Credit Suisse has come up with what at first sight appears to be the ultimate in bonus nightmares. As of this year, all directors and managing directors at its investment bank will receive 70-80% of their bonuses in the form of 'illiquid assets' (AKA around $5bn of the bank's most noxious leveraged loans and CMBS).
These toxic entities will be deposited in a promisingly named 'Partner Asset Facility,' units of which will be allocated in lieu of normal bonus payments.
85% of the facility will be kindly backed by CS, leaving bankers exposed to the first 15% of losses. Payouts will only start after five years and the facility will mature over eight years. In the meantime, employees can console themselves with a dividend of 2.5% over LIBOR.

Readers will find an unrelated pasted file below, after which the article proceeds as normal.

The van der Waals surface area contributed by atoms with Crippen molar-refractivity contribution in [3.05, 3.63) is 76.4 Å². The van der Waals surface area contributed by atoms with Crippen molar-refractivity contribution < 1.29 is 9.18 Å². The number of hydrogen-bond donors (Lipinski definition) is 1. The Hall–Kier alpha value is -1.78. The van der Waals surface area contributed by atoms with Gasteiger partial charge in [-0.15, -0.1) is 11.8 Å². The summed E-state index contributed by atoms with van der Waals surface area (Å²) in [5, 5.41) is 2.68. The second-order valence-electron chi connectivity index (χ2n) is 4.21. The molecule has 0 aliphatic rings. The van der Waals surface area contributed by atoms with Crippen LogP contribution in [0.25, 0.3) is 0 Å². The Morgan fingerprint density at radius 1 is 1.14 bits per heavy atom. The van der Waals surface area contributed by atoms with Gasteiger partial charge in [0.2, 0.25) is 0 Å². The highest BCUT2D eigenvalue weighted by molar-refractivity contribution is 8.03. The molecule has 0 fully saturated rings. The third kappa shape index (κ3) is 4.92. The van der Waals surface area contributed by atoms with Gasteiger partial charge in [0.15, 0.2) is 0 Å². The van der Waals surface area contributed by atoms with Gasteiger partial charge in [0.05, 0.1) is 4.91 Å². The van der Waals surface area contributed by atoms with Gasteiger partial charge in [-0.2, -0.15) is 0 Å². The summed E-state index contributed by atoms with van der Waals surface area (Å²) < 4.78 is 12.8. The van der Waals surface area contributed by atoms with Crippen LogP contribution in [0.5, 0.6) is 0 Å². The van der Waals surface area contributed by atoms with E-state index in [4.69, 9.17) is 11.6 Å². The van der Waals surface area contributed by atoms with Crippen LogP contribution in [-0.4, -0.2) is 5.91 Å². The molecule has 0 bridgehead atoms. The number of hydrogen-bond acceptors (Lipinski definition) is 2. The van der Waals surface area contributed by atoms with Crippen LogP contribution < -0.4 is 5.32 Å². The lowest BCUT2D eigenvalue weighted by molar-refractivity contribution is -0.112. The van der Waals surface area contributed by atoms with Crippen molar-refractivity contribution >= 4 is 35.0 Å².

To make matters even worse, Bloomberg reports that under the new system, CS will have the right to recoup 'some' of this dividend for up to two years if an employee resigns. The Wall Street Journal says that CS bankers are 'livid' about the new arrangement and are questioning its legality. However, some commentators have pointed out that things might not be too bad, just as long as the assets going into the PAF are valued low enough to provide decent upside in the long(ish) run.
"Bonuses based on profits that were not real are not bonuses - they are the proceeds from theft, and as crime, should be disgorged." (Big Picture)
Offer to take a sabbatical or pay cut instead of redundancy. (Financial News)
No bonuses for Dimon or Rubin. (Reuters)
From investment banking to office management. (The Times)
Wigley walks from Merrill. (Telegraph)
Natixis scaling back in Asia and the US. (Bloomberg)
RBS cutting 70 Asia Pac bank jobs (Bloomberg)
Morgan Stanley cuts prime brokers in Tokyo (Bloomberg)
Goodbye to Credit Suisse Asia bond trading head (Financial News)